Green Sea Turtle Nesting on Earth Day 2018

In the early hours of Earth Day, 22nd April 2018, a female green sea turtle was coming to an end of her journey as she finished laying the last of her 150 ping pong ball sized eggs in the sand close to the tree line at Gili Lankanfushi.

The adult turtle was around one meter in size with her carapace (shell) measuring around 80cm. After arriving on the beach just before high tide (at 4:30am) she searched for a safe spot to lay her eggs in an area where the sand was soft enough to dig a hole around 50 cm deep.

She succeeded on her second attempt and went into a trance to deliver her clutch. We did not want to disturb her but used this opportunity to assess her size and check the hole was deep enough for her eggs.

After a two-hour process, she began to make her way back to the ocean. Her energy levels were high and her timing impeccable as she re-entered the water at 6:15am, just before first light.

The nest is in an area that could be disturbed by hosts or guests walking, so we constructed a make shift boundary to protect the eggs from the pressure of human feet above.

After a 60 day incubation period we hope to witness the emergence of the hatchlings as they make their way down to the ocean. Turtle hatchlings follow the light of the moon to reach the ocean so we will be sure to turn off external lights during this time as any light pollution could cause the hatchlings to make a wrong turn and reduce their chance of survival.

Female green sea turtles nest three to five times per season and they lay their eggs on beaches within a 100kilometre radius of where they hatched. We hope she is planning to nest again on Gili’s shores in the next few months. We noticed a unique marking on her carapace and we will try to use this white mark to identify her in the future. However, we were not able to get clear photographic identification as we did not want to disturb her behaviour by shining a light on her.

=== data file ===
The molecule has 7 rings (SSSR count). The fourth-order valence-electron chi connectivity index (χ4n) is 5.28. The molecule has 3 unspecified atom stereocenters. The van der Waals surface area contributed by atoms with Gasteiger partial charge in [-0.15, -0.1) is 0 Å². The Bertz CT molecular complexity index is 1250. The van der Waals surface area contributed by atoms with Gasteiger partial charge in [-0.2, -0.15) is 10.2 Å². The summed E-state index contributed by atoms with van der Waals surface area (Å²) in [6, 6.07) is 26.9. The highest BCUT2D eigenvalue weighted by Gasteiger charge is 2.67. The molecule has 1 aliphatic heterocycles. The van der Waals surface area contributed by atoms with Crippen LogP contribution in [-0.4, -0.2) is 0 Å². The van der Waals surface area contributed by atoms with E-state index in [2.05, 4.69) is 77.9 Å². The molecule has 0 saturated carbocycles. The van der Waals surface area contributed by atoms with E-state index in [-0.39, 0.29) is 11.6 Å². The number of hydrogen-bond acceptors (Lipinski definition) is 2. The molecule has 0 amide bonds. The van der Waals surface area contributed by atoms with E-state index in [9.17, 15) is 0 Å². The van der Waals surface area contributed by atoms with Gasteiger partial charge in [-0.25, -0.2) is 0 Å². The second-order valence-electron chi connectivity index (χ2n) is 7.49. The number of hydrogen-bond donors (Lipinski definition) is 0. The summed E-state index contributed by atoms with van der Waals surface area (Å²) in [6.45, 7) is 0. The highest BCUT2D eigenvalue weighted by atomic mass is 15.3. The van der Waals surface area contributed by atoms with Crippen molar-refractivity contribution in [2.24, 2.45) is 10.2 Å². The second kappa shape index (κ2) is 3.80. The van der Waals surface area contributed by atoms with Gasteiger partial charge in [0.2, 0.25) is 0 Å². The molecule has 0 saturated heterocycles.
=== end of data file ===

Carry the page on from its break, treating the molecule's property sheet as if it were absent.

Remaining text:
As she entered the water, we became acutely aware of the responsibility we had been given – to keep these eggs safe from disturbance and predators for around two months until they emerge as hatchlings.

As only one in 1000 turtle hatchlings make it to adulthood we can safely say that Gili is carrying precious cargo into the months ahead.

PADI’s guest blogger Clare Baranowski introduces herself:

I am a marine zoologist from the UK who has worked throughout the tropics researching mega fauna and reef ecosystems in the Caribbean and Indian Ocean. I have experience monitoring and restoring coral and surveying manta, turtle and dolphin populations. I began my career as a science communicator before moving into research and management roles, this is why I incorporate outreach and education into every project I work on and I hope to continue this at Gili Lankanfushi

Earth Day – Sunday 22nd April

On Sunday 22nd April, the Prodivers team and guests of Hurawalhi joined the largest civic-focused day of action in the world – Earth Day! The campaign for Earth Day 2018 was ‘End Plastic Pollution’, a movement dedicated to providing information and inspiration needed to fundamentally change human attitude and behaviour towards plastics.


Plastics are a substance the earth cannot digest. The very qualities that made plastics such an attractive material initially; durable, flexible, versatile and inexpensive, have ultimately generated rubbish with staying power – a huge environmental issue. Our voracious appetite for plastic goods, coupled with our tendency to discard, litter and thus pollute, has led to an estimated 8 million tonnes of plastic entering our oceans every year. Plastics not only threaten our wildlife through entanglement, ingestion and habitat disruption, but their ability to absorb chemicals and accumulate in the human food chain has also led to plastics negatively affecting human health.


So, instead of diving with sharks or snorkelling with manta rays, the 48th Earth Day saw Hurawalhi staff and guests dive and snorkel for debris instead! They were let loose to clean up as much plastic and rubbish they could find off a nearby reef. Whilst they may have made only the tiniest dent in removing some of the debris currently be in our oceans, every action counts. There are so many simple ways to reduce plastic consumption in our day-to-day lives, here are some of the tips our Marine Biologist, Kirsty, shared with all of our volunteers this Earth Day: